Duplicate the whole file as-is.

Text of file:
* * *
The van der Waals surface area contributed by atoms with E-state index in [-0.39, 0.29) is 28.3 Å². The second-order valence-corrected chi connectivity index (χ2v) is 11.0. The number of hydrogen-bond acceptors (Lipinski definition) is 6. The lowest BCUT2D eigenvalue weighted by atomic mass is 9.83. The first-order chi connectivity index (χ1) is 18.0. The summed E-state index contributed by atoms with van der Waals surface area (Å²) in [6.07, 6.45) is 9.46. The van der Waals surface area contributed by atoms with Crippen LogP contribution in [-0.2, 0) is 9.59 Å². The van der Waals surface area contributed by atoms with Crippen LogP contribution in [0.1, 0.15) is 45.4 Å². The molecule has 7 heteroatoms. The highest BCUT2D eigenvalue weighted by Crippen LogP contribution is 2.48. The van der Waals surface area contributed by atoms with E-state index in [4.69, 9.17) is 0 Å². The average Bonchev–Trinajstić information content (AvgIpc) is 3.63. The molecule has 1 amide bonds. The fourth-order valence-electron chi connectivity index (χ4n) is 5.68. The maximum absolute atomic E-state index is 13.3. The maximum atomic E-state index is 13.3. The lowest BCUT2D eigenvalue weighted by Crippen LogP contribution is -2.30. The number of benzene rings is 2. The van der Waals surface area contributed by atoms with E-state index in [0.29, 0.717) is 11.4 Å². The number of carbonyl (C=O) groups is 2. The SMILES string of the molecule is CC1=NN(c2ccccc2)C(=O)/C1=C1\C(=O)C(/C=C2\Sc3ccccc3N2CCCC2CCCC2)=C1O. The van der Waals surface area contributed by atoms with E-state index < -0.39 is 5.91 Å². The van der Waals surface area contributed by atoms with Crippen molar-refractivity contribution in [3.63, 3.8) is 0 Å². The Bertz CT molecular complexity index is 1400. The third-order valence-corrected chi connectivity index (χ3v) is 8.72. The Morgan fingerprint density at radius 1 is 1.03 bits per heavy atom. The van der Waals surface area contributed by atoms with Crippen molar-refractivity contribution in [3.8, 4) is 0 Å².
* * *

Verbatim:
The van der Waals surface area contributed by atoms with E-state index in [-0.39, 0.29) is 28.3 Å². The second-order valence-corrected chi connectivity index (χ2v) is 11.0. The number of hydrogen-bond acceptors (Lipinski definition) is 6. The lowest BCUT2D eigenvalue weighted by atomic mass is 9.83. The first-order chi connectivity index (χ1) is 18.0. The summed E-state index contributed by atoms with van der Waals surface area (Å²) in [6.07, 6.45) is 9.46. The van der Waals surface area contributed by atoms with Crippen LogP contribution in [-0.2, 0) is 9.59 Å². The van der Waals surface area contributed by atoms with Crippen LogP contribution in [0.1, 0.15) is 45.4 Å². The molecule has 7 heteroatoms. The highest BCUT2D eigenvalue weighted by Crippen LogP contribution is 2.48. The van der Waals surface area contributed by atoms with E-state index in [4.69, 9.17) is 0 Å². The average Bonchev–Trinajstić information content (AvgIpc) is 3.63. The molecule has 1 amide bonds. The fourth-order valence-electron chi connectivity index (χ4n) is 5.68. The maximum absolute atomic E-state index is 13.3. The maximum atomic E-state index is 13.3. The lowest BCUT2D eigenvalue weighted by Crippen LogP contribution is -2.30. The number of benzene rings is 2. The van der Waals surface area contributed by atoms with E-state index in [0.29, 0.717) is 11.4 Å². The number of carbonyl (C=O) groups is 2. The SMILES string of the molecule is CC1=NN(c2ccccc2)C(=O)/C1=C1\C(=O)C(/C=C2\Sc3ccccc3N2CCCC2CCCC2)=C1O. The van der Waals surface area contributed by atoms with E-state index < -0.39 is 5.91 Å². The van der Waals surface area contributed by atoms with Crippen molar-refractivity contribution in [3.63, 3.8) is 0 Å². The Bertz CT molecular complexity index is 1400. The third-order valence-corrected chi connectivity index (χ3v) is 8.72. The Morgan fingerprint density at radius 1 is 1.03 bits per heavy atom. The van der Waals surface area contributed by atoms with Crippen molar-refractivity contribution in [3.8, 4) is 0 Å².